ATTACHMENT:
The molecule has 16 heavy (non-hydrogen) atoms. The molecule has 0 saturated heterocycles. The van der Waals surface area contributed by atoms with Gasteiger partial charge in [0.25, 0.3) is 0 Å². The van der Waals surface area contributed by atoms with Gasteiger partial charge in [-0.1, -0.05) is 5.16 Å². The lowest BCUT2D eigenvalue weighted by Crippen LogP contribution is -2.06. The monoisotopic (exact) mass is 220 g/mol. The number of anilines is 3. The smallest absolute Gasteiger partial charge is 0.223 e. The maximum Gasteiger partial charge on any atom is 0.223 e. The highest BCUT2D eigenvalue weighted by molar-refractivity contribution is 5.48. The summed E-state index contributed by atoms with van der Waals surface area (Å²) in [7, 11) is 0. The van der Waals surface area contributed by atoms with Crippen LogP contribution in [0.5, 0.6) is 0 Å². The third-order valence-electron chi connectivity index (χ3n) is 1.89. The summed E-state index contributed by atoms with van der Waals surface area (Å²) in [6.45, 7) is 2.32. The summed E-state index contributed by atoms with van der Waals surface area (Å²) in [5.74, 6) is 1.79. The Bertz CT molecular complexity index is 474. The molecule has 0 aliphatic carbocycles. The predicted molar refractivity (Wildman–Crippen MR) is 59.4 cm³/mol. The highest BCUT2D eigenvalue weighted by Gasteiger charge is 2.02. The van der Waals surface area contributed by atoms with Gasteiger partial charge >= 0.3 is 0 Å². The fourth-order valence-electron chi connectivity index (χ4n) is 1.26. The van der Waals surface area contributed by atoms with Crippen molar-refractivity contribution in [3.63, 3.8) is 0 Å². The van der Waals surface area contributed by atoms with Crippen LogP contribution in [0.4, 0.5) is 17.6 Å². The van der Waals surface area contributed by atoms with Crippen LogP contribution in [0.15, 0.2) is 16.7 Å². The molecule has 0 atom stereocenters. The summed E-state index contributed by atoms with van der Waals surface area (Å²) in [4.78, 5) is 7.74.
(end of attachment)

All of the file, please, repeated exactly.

The molecule has 16 heavy (non-hydrogen) atoms. The molecule has 0 saturated heterocycles. The van der Waals surface area contributed by atoms with Gasteiger partial charge in [0.25, 0.3) is 0 Å². The van der Waals surface area contributed by atoms with Gasteiger partial charge in [-0.1, -0.05) is 5.16 Å². The lowest BCUT2D eigenvalue weighted by Crippen LogP contribution is -2.06. The monoisotopic (exact) mass is 220 g/mol. The number of anilines is 3. The smallest absolute Gasteiger partial charge is 0.223 e. The maximum Gasteiger partial charge on any atom is 0.223 e. The highest BCUT2D eigenvalue weighted by molar-refractivity contribution is 5.48. The summed E-state index contributed by atoms with van der Waals surface area (Å²) in [7, 11) is 0. The van der Waals surface area contributed by atoms with Crippen LogP contribution in [0.5, 0.6) is 0 Å². The third-order valence-electron chi connectivity index (χ3n) is 1.89. The summed E-state index contributed by atoms with van der Waals surface area (Å²) in [6.45, 7) is 2.32. The summed E-state index contributed by atoms with van der Waals surface area (Å²) in [5.74, 6) is 1.79. The Bertz CT molecular complexity index is 474. The molecule has 0 aliphatic carbocycles. The predicted molar refractivity (Wildman–Crippen MR) is 59.4 cm³/mol. The highest BCUT2D eigenvalue weighted by Gasteiger charge is 2.02. The van der Waals surface area contributed by atoms with Gasteiger partial charge >= 0.3 is 0 Å². The fourth-order valence-electron chi connectivity index (χ4n) is 1.26. The van der Waals surface area contributed by atoms with Crippen molar-refractivity contribution in [3.63, 3.8) is 0 Å². The van der Waals surface area contributed by atoms with Crippen LogP contribution in [0.4, 0.5) is 17.6 Å². The van der Waals surface area contributed by atoms with Crippen LogP contribution in [0.15, 0.2) is 16.7 Å². The molecule has 0 atom stereocenters. The summed E-state index contributed by atoms with van der Waals surface area (Å²) in [4.78, 5) is 7.74.